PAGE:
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Book News: Forward Prize For Poetry Goes To Michael Symmons Roberts

Michael Symmons Roberts, pictured in 2004, has been described as "a religious poet in a secular age."
Gareth Cattermole
Getty Images
Michael Symmons Roberts, pictured in 2004, has been described as "a religious poet in a secular age."

The daily lowdown on books, publishing, and the occasional author behaving badly.

  • Michael Symmons Roberts won the Forward Prize for Poetry, worth £10,000 (about $16,000), for his collection titled Drysalter, a book of 150 poems that are all 15 lines. Jeanette Winterson, who chaired the prize, has written of Roberts: "He is a religious poet in a secular age. His work is about the connection between the things of the spirit and the things of the world. And his work is about transcendence." (Listen to his poem "Mapping the Genome" over at Poetry magazine.) Meanwhile, Nick MacKinnon won the award's "Best Single Poem" prize, worth £1,000, for "The Metric System," an erotically charged poem about — you guessed it — learning the metric system. (A sample line: "I stared at her rose trellis ribcage / and the digits bloomed in the foliage.") This year's competition was marred by a plagiarism scandal, after the shortlisted poet C.J. Allen admitted to having copied other poets in some of his earlier works and withdrew from the competition.
  • Elizabeth Gilbert, who wrote Eat, Pray, Love and, more recently, The Signature Of All Things, spoke to Slate about literary snobbery: "If we've somehow internalized this idea that it's disgraceful or lacking in seriousness to discuss our feelings, our dreams, the ways in which we want to become better human beings — either that somehow those are trivial topics, and of course they are not at all; they're the big topics, the only topics — if we've somehow decided that that's going to subject us to ridicule or dismissal then that's kind of our own fault, I think."
  • For The New Yorker, Daniel Mendelsohn writes about modern political gridlock and the Greek poet C.P. Cavafy: "Cultural exhaustion, political inertia, the perverse yearning for some violent crisis that might break the deadlock and reinvigorate the state: these themes, so familiar to us right now, were favorites of Cavafy."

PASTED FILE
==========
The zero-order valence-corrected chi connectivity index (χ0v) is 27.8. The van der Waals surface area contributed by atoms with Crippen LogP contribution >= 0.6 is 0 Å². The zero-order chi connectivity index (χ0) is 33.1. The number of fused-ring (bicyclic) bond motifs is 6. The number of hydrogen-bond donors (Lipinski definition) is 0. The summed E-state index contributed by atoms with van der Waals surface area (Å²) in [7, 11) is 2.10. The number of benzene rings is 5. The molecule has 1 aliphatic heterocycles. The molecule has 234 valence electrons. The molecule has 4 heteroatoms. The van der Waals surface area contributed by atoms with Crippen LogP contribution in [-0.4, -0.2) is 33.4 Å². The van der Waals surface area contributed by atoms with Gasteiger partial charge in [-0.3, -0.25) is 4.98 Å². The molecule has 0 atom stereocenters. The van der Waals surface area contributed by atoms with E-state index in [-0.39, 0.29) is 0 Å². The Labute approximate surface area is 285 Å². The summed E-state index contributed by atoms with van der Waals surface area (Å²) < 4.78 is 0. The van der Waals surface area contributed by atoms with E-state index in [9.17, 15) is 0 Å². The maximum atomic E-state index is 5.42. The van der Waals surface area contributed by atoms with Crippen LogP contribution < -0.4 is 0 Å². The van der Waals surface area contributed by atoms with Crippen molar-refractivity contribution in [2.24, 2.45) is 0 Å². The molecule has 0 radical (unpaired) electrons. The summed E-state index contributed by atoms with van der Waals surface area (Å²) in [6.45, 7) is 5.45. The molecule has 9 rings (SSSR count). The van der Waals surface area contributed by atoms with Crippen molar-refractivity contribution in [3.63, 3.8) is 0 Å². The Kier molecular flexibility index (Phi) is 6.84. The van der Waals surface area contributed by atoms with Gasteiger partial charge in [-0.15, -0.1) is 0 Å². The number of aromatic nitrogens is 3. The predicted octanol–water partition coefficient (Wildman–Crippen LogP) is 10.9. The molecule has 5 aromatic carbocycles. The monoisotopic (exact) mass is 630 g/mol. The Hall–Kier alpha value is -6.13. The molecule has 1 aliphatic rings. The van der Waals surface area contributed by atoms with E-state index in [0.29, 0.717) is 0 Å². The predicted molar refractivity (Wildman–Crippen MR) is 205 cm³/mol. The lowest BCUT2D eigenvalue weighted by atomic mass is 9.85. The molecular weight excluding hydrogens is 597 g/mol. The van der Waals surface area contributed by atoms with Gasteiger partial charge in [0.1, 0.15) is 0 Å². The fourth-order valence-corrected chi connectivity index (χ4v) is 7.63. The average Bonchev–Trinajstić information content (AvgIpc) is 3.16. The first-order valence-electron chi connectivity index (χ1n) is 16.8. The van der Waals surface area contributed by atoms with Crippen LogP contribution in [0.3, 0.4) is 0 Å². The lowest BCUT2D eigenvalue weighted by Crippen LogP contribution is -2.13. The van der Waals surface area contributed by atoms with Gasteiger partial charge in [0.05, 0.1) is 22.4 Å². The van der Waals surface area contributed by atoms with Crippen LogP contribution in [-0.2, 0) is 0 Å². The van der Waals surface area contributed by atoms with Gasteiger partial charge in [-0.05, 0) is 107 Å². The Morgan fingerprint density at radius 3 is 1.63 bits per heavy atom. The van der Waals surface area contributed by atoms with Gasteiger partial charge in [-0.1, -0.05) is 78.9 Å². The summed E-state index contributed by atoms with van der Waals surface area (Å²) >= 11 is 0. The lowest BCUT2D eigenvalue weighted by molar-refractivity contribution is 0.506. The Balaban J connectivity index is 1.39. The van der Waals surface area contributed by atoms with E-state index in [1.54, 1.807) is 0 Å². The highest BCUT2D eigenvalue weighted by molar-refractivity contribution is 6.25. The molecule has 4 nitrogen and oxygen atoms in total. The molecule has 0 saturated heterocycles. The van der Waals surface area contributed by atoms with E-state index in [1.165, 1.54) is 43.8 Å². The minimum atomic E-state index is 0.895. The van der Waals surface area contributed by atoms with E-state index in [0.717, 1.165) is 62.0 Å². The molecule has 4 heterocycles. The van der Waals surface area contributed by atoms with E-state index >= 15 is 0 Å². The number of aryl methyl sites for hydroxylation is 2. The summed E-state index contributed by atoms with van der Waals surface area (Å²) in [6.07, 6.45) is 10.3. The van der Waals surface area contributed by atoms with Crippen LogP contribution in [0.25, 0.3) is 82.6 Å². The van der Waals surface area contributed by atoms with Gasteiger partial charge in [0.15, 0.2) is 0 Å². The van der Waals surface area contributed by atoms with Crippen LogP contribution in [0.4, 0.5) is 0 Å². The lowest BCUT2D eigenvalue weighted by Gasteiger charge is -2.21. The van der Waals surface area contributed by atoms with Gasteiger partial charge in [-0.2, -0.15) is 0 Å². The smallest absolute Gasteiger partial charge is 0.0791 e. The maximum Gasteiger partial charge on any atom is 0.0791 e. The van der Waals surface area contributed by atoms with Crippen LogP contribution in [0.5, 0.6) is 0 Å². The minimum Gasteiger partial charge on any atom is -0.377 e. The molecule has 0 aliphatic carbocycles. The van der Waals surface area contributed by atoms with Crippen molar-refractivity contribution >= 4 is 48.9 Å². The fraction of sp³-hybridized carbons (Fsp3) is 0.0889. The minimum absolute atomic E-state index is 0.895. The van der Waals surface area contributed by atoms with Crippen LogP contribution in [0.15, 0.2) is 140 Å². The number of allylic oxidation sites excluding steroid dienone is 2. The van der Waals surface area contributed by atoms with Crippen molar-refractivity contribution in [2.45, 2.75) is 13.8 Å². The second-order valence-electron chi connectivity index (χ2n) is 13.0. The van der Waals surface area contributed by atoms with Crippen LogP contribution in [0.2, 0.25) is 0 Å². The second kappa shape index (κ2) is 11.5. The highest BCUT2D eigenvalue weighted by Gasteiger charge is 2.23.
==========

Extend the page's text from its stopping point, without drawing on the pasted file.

• The New York Times asked Anna Holmes and Francine Prose to discuss "the most erotic books they've ever read." Anna Holmes chose Forever ... by Judy Blume: "Unlike the racier, more graphic sexual set pieces in Blume's adult fiction, Forever ... seems far more fascinated by the power of suggestion than explication, more curious about sexuality as the possibility, rather than the completion, of something. Meanwhile, Francine Prose turned to the Bible: "As a child, I was mystified by the Sodomites asking Lot to bring out the visiting angels so they could 'know' them. But I knew it was hot."
  • PRI's Annie Murphy reports on Peruvian "Lucha Libro," which she calls "a twist on Lucha Libre, Mexico's version of pro wrestling, where competitors put on masks and pseudonyms to duke it out in a ring." She says: "Peru's Lucha Libro is kind of like that, without the violence. It's literary 'wrestling.' New writers don masks, and head onto a stage where they're given three random words, a laptop hooked up to a gigantic screen, and five minutes to write a short story. At the end of a match, the losing writer has to take off his or her mask. The winner goes on to the next round, a week later. And the grand prize? It's a book contract."
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    Annalisa Quinn is a contributing writer, reporter, and literary critic for NPR. She created NPR's Book News column and covers literature and culture for NPR.

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